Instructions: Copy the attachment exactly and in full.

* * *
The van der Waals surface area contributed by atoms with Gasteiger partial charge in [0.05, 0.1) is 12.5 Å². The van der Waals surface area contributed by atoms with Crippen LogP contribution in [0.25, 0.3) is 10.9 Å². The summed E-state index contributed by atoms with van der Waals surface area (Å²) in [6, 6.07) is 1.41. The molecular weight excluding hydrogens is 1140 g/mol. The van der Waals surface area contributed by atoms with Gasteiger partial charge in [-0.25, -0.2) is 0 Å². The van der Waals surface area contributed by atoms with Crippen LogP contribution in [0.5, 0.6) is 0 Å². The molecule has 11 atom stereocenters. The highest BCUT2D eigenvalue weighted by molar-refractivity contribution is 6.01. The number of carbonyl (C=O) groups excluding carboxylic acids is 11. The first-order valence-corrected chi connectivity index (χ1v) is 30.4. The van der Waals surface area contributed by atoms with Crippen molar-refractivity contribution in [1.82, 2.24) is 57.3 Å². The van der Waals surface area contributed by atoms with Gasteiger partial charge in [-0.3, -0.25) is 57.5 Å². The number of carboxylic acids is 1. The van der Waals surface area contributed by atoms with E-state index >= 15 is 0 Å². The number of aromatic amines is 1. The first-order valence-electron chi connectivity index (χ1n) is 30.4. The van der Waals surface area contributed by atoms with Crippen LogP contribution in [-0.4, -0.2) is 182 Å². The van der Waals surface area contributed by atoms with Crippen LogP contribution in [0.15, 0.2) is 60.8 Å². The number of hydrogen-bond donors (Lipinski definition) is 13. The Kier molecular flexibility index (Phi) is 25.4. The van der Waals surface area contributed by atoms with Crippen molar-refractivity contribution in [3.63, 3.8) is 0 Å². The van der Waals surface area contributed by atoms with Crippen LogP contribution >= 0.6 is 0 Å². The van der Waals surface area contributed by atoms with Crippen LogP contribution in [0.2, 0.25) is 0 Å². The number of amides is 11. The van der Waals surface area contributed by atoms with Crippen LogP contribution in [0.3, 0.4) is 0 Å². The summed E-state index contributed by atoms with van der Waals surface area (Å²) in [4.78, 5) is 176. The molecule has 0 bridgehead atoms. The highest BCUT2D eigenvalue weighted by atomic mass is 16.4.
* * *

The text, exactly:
The van der Waals surface area contributed by atoms with Gasteiger partial charge in [0.05, 0.1) is 12.5 Å². The van der Waals surface area contributed by atoms with Crippen LogP contribution in [0.25, 0.3) is 10.9 Å². The summed E-state index contributed by atoms with van der Waals surface area (Å²) in [6, 6.07) is 1.41. The molecular weight excluding hydrogens is 1140 g/mol. The van der Waals surface area contributed by atoms with Gasteiger partial charge in [-0.25, -0.2) is 0 Å². The van der Waals surface area contributed by atoms with Crippen LogP contribution in [0.5, 0.6) is 0 Å². The molecule has 11 atom stereocenters. The highest BCUT2D eigenvalue weighted by molar-refractivity contribution is 6.01. The number of carbonyl (C=O) groups excluding carboxylic acids is 11. The first-order valence-corrected chi connectivity index (χ1v) is 30.4. The van der Waals surface area contributed by atoms with Crippen molar-refractivity contribution in [1.82, 2.24) is 57.3 Å². The van der Waals surface area contributed by atoms with Gasteiger partial charge in [-0.3, -0.25) is 57.5 Å². The number of carboxylic acids is 1. The van der Waals surface area contributed by atoms with E-state index >= 15 is 0 Å². The number of aromatic amines is 1. The first-order valence-electron chi connectivity index (χ1n) is 30.4. The van der Waals surface area contributed by atoms with Crippen LogP contribution in [-0.4, -0.2) is 182 Å². The van der Waals surface area contributed by atoms with Crippen LogP contribution in [0.15, 0.2) is 60.8 Å². The number of hydrogen-bond donors (Lipinski definition) is 13. The Kier molecular flexibility index (Phi) is 25.4. The van der Waals surface area contributed by atoms with Crippen molar-refractivity contribution in [3.63, 3.8) is 0 Å². The van der Waals surface area contributed by atoms with Crippen LogP contribution >= 0.6 is 0 Å². The van der Waals surface area contributed by atoms with Crippen LogP contribution in [0.2, 0.25) is 0 Å². The number of amides is 11. The van der Waals surface area contributed by atoms with Crippen LogP contribution in [0.3, 0.4) is 0 Å². The summed E-state index contributed by atoms with van der Waals surface area (Å²) in [4.78, 5) is 176. The molecule has 0 bridgehead atoms. The highest BCUT2D eigenvalue weighted by atomic mass is 16.4.